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Start up financing: play it SAFE, or take notes? (en anglais seulement) - Brian Kells, Business Law Lawyer

 

12 fvrier 2018

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If you want to make your business dream a reality your company probably needs to raise or borrow money. Your family, friends, and close business associates are likely the first people you will ask to invest in your business. Except for maybe your parents, investors are not going to simply donate money to you for nothing in return: you will need to either promise to repay them (a debt) or make them part owners of your company (equity). 

There are pros and cons with each option, but most early-stage investors will prefer to receive equity over debt. A loan does not offer the lender any chance to share in the future profits of a successful company: the lender only stands to earn, at a maximum, its principal amount loaned plus the agreed-upon interest.  Yet the lender shoulders the same risk as an early stage equity investor, because it is most likely that the start-up company will fail and therefore not repay the loan. Investors want the ability to share in the upside if the company succeeds, and therefore it is most common for investors to want equity in return for their investment.

Full-scale equity financings can be very costly. At later stages in a company’s development it may make sense to undertake a full equity financing, which involves valuing the company and issuing shares to the investors, usually involving multiple investors (such as venture capital or private equity firms), law firms, accounting firms, and more. The transaction costs can be relatively high, making this option too burdensome for smaller investments. However, for an early stage investment from friends and family there are simpler, less costly ways to conduct the transaction.

Two common methods of investing in early-stage companies are convertible notes and Simple Agreements for Future Equity (SAFEs).

A convertible note is similar to a traditional loan, except it grants the lender the option to convert the debt owed to it into equity. The note will carry an interest rate and have a maturity date. When the note matures, the company must either pay back the loan or convert the principle to equity, usually at the investor’s discretion. A convertible note provides more protection for the investor, but it can be a burden for the company if a significant amount of loans must be paid out simultaneously.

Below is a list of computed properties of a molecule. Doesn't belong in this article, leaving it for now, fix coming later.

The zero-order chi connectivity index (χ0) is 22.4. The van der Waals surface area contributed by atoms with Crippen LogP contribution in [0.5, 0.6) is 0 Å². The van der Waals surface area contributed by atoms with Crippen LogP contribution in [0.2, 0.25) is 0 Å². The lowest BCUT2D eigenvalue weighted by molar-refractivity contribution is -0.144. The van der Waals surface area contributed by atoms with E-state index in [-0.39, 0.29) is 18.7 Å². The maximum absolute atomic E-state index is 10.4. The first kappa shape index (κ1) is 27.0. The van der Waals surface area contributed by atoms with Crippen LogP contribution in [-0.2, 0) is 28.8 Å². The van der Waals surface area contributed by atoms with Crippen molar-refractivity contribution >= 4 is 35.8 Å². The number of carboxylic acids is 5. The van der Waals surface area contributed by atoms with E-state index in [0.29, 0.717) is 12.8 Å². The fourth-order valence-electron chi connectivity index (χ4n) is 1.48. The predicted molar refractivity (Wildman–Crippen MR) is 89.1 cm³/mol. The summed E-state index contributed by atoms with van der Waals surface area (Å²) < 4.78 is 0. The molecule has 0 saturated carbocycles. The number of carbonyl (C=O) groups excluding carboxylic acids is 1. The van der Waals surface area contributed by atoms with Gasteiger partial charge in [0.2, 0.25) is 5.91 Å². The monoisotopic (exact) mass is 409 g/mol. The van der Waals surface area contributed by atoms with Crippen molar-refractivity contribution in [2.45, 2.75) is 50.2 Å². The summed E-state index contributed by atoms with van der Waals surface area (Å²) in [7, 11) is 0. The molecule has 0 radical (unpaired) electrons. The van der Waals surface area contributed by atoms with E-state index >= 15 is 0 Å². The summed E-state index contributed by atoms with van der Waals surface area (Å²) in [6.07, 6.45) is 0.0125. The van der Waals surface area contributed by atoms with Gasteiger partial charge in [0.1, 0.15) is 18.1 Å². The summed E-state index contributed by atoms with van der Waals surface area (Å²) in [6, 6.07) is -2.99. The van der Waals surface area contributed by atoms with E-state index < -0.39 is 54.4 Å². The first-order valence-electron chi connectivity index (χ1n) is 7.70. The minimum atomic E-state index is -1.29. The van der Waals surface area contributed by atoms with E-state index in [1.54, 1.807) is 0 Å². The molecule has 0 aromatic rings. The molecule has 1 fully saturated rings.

SAFEs are designed to be a simple and cost-effective way to invest in an early-stage company. The agreement is structured so that an investor provides cash up front but is not issued equity until later in the company’s life, upon the occurrence of a “qualifying event,” usually defined as a large equity financing. When the qualifying event occurs the SAFE is converted and the investor is issued shares in the company. SAFEs provide the company the benefit of not having to worry about a maturity date and having to pay back a loan plus interest. The investor, however, shoulders some risk that the company will never achieve a large financing and therefore the SAFE would never convert.

Both SAFEs and convertible notes are useful options for financing an early-stage company, but which choice is right for your company will require a consideration of many other factors such as the appropriate prospectus exemption, industry, investment climate, number of shareholders, and more.

Brian Kells is a lawyer in the Business Law Group at Perley-Robertson, Hill & McDougall with experience in a variety of matters in the areas of securities, mergers and acquisitions, and general corporate and commercial law.

He can be contacted at 613.566.2746 or bkells@perlaw.ca.